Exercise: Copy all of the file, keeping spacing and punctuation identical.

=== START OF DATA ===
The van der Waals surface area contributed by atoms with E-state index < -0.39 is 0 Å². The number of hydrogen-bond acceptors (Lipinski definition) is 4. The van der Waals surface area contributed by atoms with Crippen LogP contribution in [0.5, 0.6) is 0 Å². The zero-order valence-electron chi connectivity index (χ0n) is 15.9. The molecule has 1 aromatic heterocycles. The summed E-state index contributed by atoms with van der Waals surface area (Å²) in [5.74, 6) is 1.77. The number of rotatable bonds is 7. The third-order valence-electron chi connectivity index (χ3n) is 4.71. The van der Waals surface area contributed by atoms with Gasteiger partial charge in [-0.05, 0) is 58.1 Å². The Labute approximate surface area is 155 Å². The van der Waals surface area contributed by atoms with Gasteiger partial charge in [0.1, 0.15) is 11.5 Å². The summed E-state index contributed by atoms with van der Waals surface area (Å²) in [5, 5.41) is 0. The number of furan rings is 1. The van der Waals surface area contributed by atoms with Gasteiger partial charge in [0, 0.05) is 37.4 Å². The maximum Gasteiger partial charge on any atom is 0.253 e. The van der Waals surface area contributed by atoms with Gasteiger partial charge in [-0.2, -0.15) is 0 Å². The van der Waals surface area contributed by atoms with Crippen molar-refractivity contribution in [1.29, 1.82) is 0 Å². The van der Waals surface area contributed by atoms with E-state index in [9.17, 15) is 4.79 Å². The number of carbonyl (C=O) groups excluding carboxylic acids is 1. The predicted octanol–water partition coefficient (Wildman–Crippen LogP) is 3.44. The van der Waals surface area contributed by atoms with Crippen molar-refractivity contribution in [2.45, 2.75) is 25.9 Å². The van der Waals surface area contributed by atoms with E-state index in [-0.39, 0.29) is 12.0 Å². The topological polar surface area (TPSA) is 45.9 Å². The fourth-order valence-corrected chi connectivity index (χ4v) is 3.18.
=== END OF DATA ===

The van der Waals surface area contributed by atoms with E-state index < -0.39 is 0 Å². The number of hydrogen-bond acceptors (Lipinski definition) is 4. The van der Waals surface area contributed by atoms with Crippen LogP contribution in [0.5, 0.6) is 0 Å². The zero-order valence-electron chi connectivity index (χ0n) is 15.9. The molecule has 1 aromatic heterocycles. The summed E-state index contributed by atoms with van der Waals surface area (Å²) in [5.74, 6) is 1.77. The number of rotatable bonds is 7. The third-order valence-electron chi connectivity index (χ3n) is 4.71. The van der Waals surface area contributed by atoms with Gasteiger partial charge in [-0.05, 0) is 58.1 Å². The Labute approximate surface area is 155 Å². The van der Waals surface area contributed by atoms with Gasteiger partial charge in [0.1, 0.15) is 11.5 Å². The summed E-state index contributed by atoms with van der Waals surface area (Å²) in [5, 5.41) is 0. The number of furan rings is 1. The van der Waals surface area contributed by atoms with Gasteiger partial charge in [0, 0.05) is 37.4 Å². The maximum Gasteiger partial charge on any atom is 0.253 e. The van der Waals surface area contributed by atoms with Gasteiger partial charge in [-0.2, -0.15) is 0 Å². The van der Waals surface area contributed by atoms with Crippen molar-refractivity contribution in [1.29, 1.82) is 0 Å². The van der Waals surface area contributed by atoms with E-state index in [9.17, 15) is 4.79 Å². The number of carbonyl (C=O) groups excluding carboxylic acids is 1. The predicted octanol–water partition coefficient (Wildman–Crippen LogP) is 3.44. The van der Waals surface area contributed by atoms with Crippen molar-refractivity contribution in [2.45, 2.75) is 25.9 Å². The van der Waals surface area contributed by atoms with E-state index in [-0.39, 0.29) is 12.0 Å². The topological polar surface area (TPSA) is 45.9 Å². The fourth-order valence-corrected chi connectivity index (χ4v) is 3.18.